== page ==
Near the end of his last special MAKE HAPPY (2016), Bo Burnham boldly states to a crowd full of people: “If you can live your life without an audience, you should do it.” 5 years later, thanks to COVID, he’s been forced to do just that. Bo Burnham, a comedian known for his satirical musical style, cynical jokes, and reflexive sense of humor, returns to comedy with a new special for Netflix entitled INSIDE (2021). Set in one room in his own home, this one man show tells the story of a comedian struggling to find the merit in humor when the world both outside his door and within his mind is terrifyingly bleak. Performed, shot, edited, and filmed all by Burnham himself, INSIDE is his most insightful and hilarious piece to date.
As always with Burnham’s comedy, the special is full of edgy social commentary presented in an exceptionally entertaining way; He explores capitalism through the use of a socio-politically conscious sock puppet, the detrimental effect of digital media corporations through an anthem dedicated to Jeff Bezos, and COVID induced decline in mental health through a parody of twitch live stream gaming. In fact, Burnham focuses much of the show on mental health, even talking about his own suicidal thoughts. Burnham has been open about his mental health before in his comedy. His last special MAKE HAPPY ended with him leaving a room to signify his departure from live performances after having endured multiple panic attacks on stage. INSIDE picks up where MAKE HAPPY leaves off, depicting Burnham reentering the room. In INSIDE, Burnham uses very simple techniques to create a claustrophobic sense of isolation, depression, and lack of purpose. This emotional tone colors even the most frivolous moments, adding a dark tint to the whole special while still being hilarious. This, of course, is a fine line that Burnham walks expertly.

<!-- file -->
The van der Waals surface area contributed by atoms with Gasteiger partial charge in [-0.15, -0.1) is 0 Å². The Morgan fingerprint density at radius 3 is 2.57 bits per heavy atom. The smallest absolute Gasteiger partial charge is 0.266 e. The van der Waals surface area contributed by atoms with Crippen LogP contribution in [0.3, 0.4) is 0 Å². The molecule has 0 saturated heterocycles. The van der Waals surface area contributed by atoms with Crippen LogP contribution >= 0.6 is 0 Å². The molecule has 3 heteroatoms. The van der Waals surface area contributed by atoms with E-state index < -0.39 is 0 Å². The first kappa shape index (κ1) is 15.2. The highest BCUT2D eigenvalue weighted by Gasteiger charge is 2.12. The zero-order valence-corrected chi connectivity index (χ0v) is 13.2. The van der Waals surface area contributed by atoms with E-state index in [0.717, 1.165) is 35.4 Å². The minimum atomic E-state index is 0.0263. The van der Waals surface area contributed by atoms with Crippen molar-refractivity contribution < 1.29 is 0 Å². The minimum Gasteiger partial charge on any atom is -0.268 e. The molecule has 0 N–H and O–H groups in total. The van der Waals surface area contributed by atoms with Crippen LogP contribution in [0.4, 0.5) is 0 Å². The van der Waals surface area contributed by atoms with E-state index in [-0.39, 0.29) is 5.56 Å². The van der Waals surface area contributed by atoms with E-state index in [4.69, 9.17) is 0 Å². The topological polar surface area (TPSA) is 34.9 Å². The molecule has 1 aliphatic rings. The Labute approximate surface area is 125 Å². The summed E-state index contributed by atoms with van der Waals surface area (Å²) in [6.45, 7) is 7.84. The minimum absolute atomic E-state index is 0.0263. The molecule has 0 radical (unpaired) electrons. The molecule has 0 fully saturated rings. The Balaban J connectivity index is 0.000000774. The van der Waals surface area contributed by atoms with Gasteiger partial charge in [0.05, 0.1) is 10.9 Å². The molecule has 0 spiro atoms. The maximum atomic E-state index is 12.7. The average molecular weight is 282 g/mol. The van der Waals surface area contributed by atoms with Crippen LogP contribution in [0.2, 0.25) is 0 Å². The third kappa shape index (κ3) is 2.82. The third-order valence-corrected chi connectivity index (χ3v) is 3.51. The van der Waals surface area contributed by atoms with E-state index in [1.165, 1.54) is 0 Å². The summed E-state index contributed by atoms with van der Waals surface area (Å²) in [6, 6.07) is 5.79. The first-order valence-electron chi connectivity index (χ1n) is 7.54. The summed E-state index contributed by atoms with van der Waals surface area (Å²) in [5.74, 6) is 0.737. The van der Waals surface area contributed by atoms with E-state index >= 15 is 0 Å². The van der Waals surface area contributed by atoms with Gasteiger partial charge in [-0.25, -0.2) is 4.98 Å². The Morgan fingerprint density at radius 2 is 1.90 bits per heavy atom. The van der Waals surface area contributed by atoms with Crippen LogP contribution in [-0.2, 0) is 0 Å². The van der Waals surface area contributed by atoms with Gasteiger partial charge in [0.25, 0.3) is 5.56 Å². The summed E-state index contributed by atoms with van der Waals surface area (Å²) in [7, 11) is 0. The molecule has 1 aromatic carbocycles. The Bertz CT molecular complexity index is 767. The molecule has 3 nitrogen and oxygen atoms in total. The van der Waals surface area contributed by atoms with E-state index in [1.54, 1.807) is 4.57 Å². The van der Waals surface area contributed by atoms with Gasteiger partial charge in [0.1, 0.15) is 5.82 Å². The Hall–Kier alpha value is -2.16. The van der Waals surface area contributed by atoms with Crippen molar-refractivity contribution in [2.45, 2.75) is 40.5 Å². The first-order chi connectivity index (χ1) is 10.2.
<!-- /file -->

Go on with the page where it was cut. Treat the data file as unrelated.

The theatrical presentation, staging, and use of sound is exceptionally unconventional and complex in INSIDE. Although there are many aspects of the piece to be celebrated, his most striking achievement is his use of lighting. Throughout the special, Burnham explores lighting in extremely creative and inventive ways. He uses everything from spotlights to projectors to shadows to enhance various segments. It is particularly impressive how he often uses very simple yet effective techniques like flicking a light at the wall to create a truly spectacular show.
Although Burnham makes many insightful comments on social injustice in INSIDE, white privilege, and internet culture throughout the show, it really focuses on a central question: what is the merit of comedy in a world that is so strife with pain and suffering?
“I wanna help to leave this world better than I found it, and I fear that comedy won’t help and the fear is not unfounded,” Burnham sings early in the special. This song, among others, satirizes a certain self-righteous arrogance that comics may have about their work and reflects on the value of comedy. Burnham acknowledges this, letting us know that he realizes that he is not saving the world. However, he also acknowledges a fundamental truth that humor will always be something that can create unity between people. It can be something that encourages change or presents a new perspective. It can help someone through a hard time or make them smile when nothing else does. As the comic himself sings sarcastically, you can in fact “heal the world with comedy.”